The firm is partnering with Ubisoft to test the service with their soon-to-be released Assassin's Creed Odyssey, with the game running on Google's servers, but being streamed live and controlled by users over a web connection. A beta is being set up to test drive the service, and if you're chosen, you'll be able to stream Ubisoft's open-world title on launch day from a laptop or desktop.
Though Google doesn't dive into the nitty-gritty technical details in the blog post, it says that the Assassin's Creed Odyssey test aspires to help the company solve some of those unique streaming issues by allowing enrollees to stream a demanding game right off the bat.
"Because of the continued growth in bandwidth, computing power, and storage, Ubisoft firmly believes one of those disruptive technologies is streaming, which will not only change the way you play games, but also the way we create them", said Ubisoft.
The catch: There are a limited number of spots for Project Stream.
"The incredible visual fidelity of its world combined with the mechanical demands of being a Spartan mercenary in Ancient Greece make "Assassin's Creed Odyssey" the flawless candidate to push Project Stream to its limits", Ubisoft said.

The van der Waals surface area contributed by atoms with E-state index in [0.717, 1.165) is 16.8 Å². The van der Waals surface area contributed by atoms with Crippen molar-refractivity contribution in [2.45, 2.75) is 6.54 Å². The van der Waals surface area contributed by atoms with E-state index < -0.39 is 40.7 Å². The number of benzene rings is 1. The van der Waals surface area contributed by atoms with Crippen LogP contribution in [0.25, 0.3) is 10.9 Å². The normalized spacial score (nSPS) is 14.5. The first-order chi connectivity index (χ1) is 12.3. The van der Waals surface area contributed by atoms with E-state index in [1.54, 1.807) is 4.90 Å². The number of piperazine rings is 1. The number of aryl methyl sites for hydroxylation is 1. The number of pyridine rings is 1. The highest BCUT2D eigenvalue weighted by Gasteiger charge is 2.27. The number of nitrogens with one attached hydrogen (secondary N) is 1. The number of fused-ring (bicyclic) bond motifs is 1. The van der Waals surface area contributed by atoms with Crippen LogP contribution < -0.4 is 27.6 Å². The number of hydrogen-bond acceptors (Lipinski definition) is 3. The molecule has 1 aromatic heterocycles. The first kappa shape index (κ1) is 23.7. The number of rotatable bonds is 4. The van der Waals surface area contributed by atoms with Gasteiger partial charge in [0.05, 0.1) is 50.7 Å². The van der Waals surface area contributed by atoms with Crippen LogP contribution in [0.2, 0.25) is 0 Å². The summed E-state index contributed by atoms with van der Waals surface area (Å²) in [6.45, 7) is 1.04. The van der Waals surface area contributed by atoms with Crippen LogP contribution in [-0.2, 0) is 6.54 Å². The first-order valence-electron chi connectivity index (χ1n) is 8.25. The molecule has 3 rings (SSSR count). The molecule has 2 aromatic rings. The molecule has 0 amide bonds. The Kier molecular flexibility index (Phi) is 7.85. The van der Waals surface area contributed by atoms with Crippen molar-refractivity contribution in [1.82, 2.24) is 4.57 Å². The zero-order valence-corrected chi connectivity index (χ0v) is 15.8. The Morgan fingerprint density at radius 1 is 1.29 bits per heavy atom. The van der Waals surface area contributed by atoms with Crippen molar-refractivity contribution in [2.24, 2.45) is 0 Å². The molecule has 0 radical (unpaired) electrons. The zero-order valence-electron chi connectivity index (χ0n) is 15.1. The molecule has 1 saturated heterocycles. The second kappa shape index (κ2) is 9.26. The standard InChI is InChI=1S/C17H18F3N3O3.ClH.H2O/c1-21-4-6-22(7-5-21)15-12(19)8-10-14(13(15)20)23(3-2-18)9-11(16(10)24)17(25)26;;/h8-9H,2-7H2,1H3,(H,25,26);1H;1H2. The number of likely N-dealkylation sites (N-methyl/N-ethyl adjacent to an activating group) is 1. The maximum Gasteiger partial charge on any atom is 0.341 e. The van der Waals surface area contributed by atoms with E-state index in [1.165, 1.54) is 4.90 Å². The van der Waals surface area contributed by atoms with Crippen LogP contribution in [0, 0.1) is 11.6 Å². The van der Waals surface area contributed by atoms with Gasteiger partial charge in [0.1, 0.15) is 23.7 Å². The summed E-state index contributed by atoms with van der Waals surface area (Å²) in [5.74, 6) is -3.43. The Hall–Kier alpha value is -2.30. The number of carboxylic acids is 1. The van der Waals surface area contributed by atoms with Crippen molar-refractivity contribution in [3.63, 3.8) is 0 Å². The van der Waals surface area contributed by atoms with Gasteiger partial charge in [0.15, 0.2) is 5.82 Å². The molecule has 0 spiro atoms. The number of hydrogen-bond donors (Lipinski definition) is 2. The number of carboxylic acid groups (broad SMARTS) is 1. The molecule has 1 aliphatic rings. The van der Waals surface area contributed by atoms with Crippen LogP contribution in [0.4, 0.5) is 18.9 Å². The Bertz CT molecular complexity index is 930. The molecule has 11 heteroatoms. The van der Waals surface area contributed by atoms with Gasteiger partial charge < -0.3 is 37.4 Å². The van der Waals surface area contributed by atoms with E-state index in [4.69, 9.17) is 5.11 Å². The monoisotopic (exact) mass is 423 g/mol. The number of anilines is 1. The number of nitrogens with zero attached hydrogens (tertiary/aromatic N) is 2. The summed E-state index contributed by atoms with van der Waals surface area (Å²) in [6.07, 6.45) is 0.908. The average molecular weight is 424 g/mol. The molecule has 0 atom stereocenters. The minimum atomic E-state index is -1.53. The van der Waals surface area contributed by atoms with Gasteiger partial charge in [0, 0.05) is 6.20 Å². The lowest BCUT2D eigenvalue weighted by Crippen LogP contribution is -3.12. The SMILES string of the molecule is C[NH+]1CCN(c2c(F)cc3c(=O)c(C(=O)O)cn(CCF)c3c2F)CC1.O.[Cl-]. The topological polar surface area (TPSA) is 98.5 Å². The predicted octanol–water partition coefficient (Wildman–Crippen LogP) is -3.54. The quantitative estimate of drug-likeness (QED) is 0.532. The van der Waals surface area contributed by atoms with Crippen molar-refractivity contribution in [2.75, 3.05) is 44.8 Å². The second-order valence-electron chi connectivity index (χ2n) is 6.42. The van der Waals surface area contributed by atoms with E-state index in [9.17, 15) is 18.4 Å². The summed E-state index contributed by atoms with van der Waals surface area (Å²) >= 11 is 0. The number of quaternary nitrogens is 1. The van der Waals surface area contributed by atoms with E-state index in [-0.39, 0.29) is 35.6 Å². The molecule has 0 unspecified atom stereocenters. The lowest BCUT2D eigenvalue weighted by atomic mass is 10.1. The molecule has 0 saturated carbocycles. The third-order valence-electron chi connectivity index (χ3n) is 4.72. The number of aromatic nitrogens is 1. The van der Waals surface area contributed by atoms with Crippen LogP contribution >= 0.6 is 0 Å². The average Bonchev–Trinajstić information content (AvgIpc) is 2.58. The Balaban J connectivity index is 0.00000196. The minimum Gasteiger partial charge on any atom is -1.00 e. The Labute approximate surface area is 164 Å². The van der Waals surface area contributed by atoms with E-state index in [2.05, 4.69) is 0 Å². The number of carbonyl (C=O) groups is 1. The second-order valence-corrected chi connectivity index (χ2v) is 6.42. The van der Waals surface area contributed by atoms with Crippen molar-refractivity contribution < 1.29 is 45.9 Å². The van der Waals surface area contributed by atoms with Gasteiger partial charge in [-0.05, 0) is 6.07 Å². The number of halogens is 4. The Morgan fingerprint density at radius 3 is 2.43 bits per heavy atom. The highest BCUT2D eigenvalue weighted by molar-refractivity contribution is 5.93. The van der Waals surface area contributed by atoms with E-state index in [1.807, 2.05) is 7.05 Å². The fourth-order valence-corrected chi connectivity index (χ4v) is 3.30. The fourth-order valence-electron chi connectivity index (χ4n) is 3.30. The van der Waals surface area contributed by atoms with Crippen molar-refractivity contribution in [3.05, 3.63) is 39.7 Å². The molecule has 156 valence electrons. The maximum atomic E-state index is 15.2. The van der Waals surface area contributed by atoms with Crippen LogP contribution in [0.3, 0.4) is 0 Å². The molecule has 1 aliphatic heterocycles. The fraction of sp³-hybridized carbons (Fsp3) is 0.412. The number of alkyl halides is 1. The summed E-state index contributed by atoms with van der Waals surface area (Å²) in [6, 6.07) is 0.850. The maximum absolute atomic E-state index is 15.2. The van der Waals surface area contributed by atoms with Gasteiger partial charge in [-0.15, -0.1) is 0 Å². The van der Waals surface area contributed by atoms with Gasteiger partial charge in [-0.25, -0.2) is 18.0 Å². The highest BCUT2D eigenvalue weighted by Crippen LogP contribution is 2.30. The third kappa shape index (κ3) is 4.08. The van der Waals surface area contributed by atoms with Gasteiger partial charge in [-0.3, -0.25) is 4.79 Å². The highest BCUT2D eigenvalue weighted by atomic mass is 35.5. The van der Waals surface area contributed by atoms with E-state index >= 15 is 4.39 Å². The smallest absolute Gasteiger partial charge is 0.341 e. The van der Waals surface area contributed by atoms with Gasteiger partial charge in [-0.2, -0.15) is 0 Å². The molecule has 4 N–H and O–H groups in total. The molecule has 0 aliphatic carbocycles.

It's unclear if Project Stream is related to Yeti, a rumoured streaming service in the works at Google that may include a controller and console.
The ultimate challenge for streaming games is minimal, consistent latency.
There are limited spaces available for Project Stream, but if you're interested in participating, you can apply on our website. It's a new video game streaming service created to allow high-end PC and console games to be played via Chrome.
So what is this streaming platform, exactly?
"We have many technologies, so it's case by case, but Assassin's Creed has no multiplayer mode, and that is very important for the social aspect of gaming, so we are looking into that."
The biggest advantage of streaming, as opposed to physical discs or downloads, is that it removes hardware barriers for games.